• Language: English
  • ISBN-10: 019510983X
  • ISBN-13: 978-0195109832
  • Product Dimensions: 9.5 x 7.7 x 1.5 inches
  • Shipping Weight: 3.2 pounds
  • Average Customer Review: 4.0 out of 5 stars  See all reviews (6 customer reviews)
  • Amazon Best Sellers Rank: #1,965,360 in Books (See Top 100 in Books)

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Customer Reviews

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Most Helpful Customer Reviews
14 of 14 people found the following review helpful
5.0 out of 5 stars Unusually readable textbook on the theory of computing January 7, 2000
Format:Hardcover
The theory of computing can be a difficult subject to master, because of the densely symbolic notation and the mathematical complexity of the concepts. When I was a graduate student preparing for the theory portion of my exams, I remember being dismayed at the choice of textbooks that was available at the time: most simply threw a collection of Greek letters and subscripts at the reader, with little attempt to provide simply-worded explanations that would give the reader an intuition for the concepts.
Now that I am teaching the theory of computing, I want to provide my students with the best textbook I can find.
Two years ago, I was delighted to find R. Gregory Taylor's new book, "Models of Computation and Formal Languages". This is by far one of the most readable theory textbooks I have encountered. One of the features that caught my eye when I first examined the book was that many of the complicated symbolic expressions are accompanied by little explanatory text boxes with arrows that point to a symbol in the expression and explain the symbol that the arrow points to. I do this in class when I am lecturing -- I point to various symbols and explain where they came from, sometimes jotting down notes on the board alongside the symbols -- but this is the first time I have seen this technique in a textbook.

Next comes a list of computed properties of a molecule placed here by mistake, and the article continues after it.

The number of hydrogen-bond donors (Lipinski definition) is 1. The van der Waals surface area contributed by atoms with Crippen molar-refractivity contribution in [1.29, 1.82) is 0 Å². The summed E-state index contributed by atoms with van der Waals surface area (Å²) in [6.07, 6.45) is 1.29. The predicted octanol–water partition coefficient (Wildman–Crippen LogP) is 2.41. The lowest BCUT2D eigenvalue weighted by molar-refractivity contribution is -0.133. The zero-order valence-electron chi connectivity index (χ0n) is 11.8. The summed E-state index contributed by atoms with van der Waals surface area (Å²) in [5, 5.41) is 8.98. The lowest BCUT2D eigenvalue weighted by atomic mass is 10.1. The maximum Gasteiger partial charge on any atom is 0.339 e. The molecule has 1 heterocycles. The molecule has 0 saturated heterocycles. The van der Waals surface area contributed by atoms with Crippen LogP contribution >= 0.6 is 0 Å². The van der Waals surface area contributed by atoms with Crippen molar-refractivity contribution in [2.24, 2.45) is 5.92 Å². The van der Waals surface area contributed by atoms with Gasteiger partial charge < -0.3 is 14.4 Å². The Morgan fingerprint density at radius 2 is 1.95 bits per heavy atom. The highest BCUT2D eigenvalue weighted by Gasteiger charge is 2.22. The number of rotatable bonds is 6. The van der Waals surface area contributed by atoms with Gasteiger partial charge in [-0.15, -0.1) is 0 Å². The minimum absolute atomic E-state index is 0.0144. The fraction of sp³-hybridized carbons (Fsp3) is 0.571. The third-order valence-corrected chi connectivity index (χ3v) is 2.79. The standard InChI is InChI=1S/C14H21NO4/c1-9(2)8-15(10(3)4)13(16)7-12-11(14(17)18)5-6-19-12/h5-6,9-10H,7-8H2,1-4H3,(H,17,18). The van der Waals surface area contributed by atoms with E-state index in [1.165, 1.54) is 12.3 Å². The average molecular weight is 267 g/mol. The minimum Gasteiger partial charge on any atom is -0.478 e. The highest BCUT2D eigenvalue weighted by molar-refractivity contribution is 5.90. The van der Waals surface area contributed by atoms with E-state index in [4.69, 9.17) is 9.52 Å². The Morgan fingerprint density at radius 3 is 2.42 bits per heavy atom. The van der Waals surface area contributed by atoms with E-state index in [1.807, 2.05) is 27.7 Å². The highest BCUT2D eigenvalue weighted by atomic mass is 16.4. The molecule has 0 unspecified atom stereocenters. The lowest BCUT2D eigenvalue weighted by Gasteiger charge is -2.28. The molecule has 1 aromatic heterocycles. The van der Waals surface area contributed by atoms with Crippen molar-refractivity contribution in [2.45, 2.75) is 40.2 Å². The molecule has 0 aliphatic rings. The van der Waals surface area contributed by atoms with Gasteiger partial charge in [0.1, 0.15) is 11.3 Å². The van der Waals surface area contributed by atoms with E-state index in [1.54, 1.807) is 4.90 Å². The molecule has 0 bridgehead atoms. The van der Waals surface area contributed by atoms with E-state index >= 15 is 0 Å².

The writing style of the book is also fairly friendly and informal, without compromising mathematical precision.
The coverage of Turing-equivalent computing models is broader than in most introductory theory books; Taylor includes chapters not only on Turing Machines, but also on Recursive Function Theory, Markov Algorithms, Register Machines, Post Systems, and a model of parallel computation.
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3 of 4 people found the following review helpful
5.0 out of 5 stars Difficult subject, yes, but very readable book January 17, 2000
Format:Hardcover
I was a bit taken aback by the "reader from United States" who gave this book only one star. The subject is difficult so the book is difficult. The book is as readable as possible given the subject matter. As Albert E. once said, "As simple as possible, but no simpler". This book strikes that balance.
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0 of 2 people found the following review helpful
5.0 out of 5 stars This is a very readable book April 21, 2002
By A Customer
Format:Hardcover
I read this book. This is an excellent book for understanding
a complex subject.